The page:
Edison Stanford Intelligent Hearing - Salt Lake City, Draper, and Provo, UT

Man who got rid of tinnitus using a hearing aid on a hammock with his wife.

Most estimates put the number of individuals impacted by tinnitus in the millions or about one out of every seven people. In a few countries, the numbers are even higher and that’s pretty alarming.

Sometimes tinnitus is goes away on it’s own. But in those instances where ringing, buzzing, or humming in your ears is tough to get rid of, finding an effective remedy can very quickly become a priority. Fortunately, there is a remedy that has proven to be really effective: hearing aids.

There are some connections between tinnitus and hearing loss but they are in fact distinct conditions. you can have hearing loss without tinnitus or tinnitus without hearing loss. But the two conditions coexist often enough that hearing aids have become a practical solution, managing hearing loss and ending tinnitus in one fell swoop.

How Can Tinnitus be Treated by Hearing Aids?

According to one study, 60% of people who suffer from tinnitus noticed some amount of relief when they began using hearing aids. Roughly 22% of those surveyed reported significant relief. In spite of this, hearing aids are actually made to treat hearing loss not specifically tinnitus. The benefits appear to come by association. So if you have tinnitus and hearing loss then that’s when your hearing aids will most effectively treat the tinnitus symptoms.

Here’s how hearing aids can help reduce tinnitus symptoms:

  • Outside sounds are boosted: The volume of some of the wavelengths of the world become quieter when you are suffering from hearing loss. The ringing in your ears, in that situation, is much more noticeable. It’s the loudest thing you’re hearing because it is not impacted by your hearing loss. A hearing aid can enhance that surrounding sound, helping to mask the buzzing or ringing that was so forefront before. Tinnitus becomes less of an issue as you pay less attention to it.
  • It gets easier to engage in conversations: Modern hearing aids are particularly good at identifying human speech and raising the volume of those sounds. So once you’re wearing your hearing aids regularly, carrying on conversations becomes a lot easier. You can follow the story Fred is telling at happy hour or listen to what Sally is excited about at work. The more you interact with others, the more social you are, the less you’ll detect your tinnitus. In some cases, tinnitus is intensified by stress so being able to socialize can helps in this way also.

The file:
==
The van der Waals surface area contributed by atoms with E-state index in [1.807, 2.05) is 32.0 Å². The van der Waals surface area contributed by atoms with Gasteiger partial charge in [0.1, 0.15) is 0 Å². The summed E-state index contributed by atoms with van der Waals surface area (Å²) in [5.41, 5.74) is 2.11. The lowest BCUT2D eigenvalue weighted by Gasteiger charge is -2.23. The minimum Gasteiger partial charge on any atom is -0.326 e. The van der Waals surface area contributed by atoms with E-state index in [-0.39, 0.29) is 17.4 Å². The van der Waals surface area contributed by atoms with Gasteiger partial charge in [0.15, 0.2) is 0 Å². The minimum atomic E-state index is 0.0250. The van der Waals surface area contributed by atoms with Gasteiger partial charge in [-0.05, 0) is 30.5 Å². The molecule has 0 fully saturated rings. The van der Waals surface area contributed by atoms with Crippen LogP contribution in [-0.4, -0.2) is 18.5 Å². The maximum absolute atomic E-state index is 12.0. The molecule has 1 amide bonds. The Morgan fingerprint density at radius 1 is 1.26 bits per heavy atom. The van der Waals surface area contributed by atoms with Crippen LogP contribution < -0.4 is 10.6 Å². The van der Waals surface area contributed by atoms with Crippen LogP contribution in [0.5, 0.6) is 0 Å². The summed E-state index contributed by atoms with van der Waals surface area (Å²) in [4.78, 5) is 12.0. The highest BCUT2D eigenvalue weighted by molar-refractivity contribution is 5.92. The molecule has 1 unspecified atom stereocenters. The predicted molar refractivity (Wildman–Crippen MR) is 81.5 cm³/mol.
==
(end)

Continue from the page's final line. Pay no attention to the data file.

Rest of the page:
• Your brain is getting an auditory workout: Hearing loss has been shown to put a strain on cognitive function. Tinnitus symptoms you may be experiencing can be reduced when the brain is in a healthy limber condition and hearing aids can help maintain this.

The Perks of Modern Hearing Aids

Smart Technology is incorporated into modern hearing aids. They include innovative hearing assistance algorithms and the latest technology. But the effectiveness of modern hearing aids is achieved in part because each device can be refined and calibrated on a patient-by-patient basis (sometimes, they recalibrate according to the amount of background noise).

Whatever your particular hearing levels are, customized hearing aids can easily be calibrated to them. The humming or buzzing is more likely to be effectively obscured if your hearing aid is dialed in to work best for you.

What is The Best Way to Get Rid of Tinnitus?

This will probably depend on your level of hearing impairment. If you haven’t experienced any hearing loss, you’ll still have accessible treatments for your tinnitus. That could mean custom-made masking devices, cognitive-behavioral therapy, or medication.

However, hearing aids might be able to take care of both situations if you have tinnitus and hearing loss at the same time. Managing your hearing impairment with a good pair of hearing aids can often stop tinnitus from making your life difficult.

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The site information is for educational and informational purposes only and does not constitute medical advice. To receive personalized advice or treatment, schedule an appointment.
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